Corporation Tax Deductions
What expenses can a company set against its profits?
- A company is, in general, entitled to deductions in respect of revenue expenditure - wholly and exclusively incurred for the purposes of its trade - against its profits.
- It is not, however, entitled to claim a deduction in respect of business entertainment expenses nor is it entitled to claim a deduction in respect of capital expenditure.
- It may, however, be entitled to capital allowances in respect of certain capital expenditure e.g. wear & tear allowances - see below.
- There is an allowance for wear and tear of plant and machinery in use for the purposes of a trade at the end of an accounting period. The allowance is calculated by reference to the cost of the item (less any grants received) and the allowable expenditure may be written down at the rate of 12.5% on a straight line basis. A wear and tear allowance is also available in respect of expenditure incurred on motor vehicles - also at the rate of 12.5% on a straight line basis.
- Capital allowances are also available in respect of expenditure on transmission capacity rights, computer software, energy efficient equipment including electric and alternative fuel vehicles, and industrial buildings and specified intangible assets (see Tax Briefing issue 09 July 2010). The rate at which the expenditure may be written down varies according to the type of expenditure incurred.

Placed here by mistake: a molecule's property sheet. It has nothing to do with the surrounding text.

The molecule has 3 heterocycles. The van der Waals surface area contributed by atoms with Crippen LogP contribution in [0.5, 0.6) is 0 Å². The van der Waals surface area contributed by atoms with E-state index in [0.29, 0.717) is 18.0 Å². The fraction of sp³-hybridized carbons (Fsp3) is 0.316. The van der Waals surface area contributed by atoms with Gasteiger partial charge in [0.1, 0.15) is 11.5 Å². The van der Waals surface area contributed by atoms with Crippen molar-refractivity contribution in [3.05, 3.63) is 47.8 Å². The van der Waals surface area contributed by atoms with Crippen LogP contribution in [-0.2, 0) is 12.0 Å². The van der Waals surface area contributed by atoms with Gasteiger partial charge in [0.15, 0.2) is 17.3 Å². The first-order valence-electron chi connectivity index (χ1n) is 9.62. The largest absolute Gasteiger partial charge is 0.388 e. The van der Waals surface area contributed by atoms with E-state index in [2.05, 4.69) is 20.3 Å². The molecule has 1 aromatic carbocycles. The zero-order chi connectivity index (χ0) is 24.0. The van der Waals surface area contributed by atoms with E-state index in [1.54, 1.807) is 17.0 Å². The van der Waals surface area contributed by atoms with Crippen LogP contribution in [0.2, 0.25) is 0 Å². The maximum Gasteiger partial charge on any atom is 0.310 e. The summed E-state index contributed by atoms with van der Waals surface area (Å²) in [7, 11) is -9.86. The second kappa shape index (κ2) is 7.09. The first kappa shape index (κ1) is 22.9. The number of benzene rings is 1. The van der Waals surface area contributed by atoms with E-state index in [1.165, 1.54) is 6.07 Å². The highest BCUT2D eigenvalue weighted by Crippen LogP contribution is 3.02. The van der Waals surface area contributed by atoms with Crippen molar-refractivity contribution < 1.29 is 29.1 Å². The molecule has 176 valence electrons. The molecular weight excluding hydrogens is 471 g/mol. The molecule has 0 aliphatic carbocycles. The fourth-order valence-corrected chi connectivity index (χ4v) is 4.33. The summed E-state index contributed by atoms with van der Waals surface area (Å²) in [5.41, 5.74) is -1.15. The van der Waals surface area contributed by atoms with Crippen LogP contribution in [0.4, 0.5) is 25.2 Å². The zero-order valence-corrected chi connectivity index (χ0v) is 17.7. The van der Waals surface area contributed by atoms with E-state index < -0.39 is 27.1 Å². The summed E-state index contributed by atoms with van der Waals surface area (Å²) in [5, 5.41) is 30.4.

- It should be noted that depreciation of capital assets as computed for audited accounts purposes is not an allowable expense against the company's income for the purposes of Corporation Tax.
What about pre-trading expenditure?
Expenditure which is wholly and exclusively laid out for the purposes of a company's trade or profession in a three year period before commencement is allowed as a deduction in calculating the profits of the company following commencement. (See Section 82 TCA 1997) (PDF, 2.3MB).
Interest and other annual payments including Patent Royalties
A company is normally entitled to deduct payments of interest (other than interest treated as a distribution), royalties and other annual payments made by it in computing its Corporation Tax liability. In certain circumstances the company may have to deduct income tax from the payments and account for it to Revenue. Finance Act 2011 abolished the exemption from tax for income from qualifying patents so withholding tax will now have to be deducted from all patent royalty payments except those covered by the Interest and Royalties Directive, those covered by section 242A of the Taxes Consolidation Act 1997 and those covered by the administrative practice referred to in SP CT/01/10. Tax withheld by a company on patent royalty payments is treated as corporation tax and must be included in the company’s corporation tax payments.
- A company is entitled to claim deduction for donations to an approved body as if it were a trading expense.
- The minimum donation in any year to any one approved body is €250.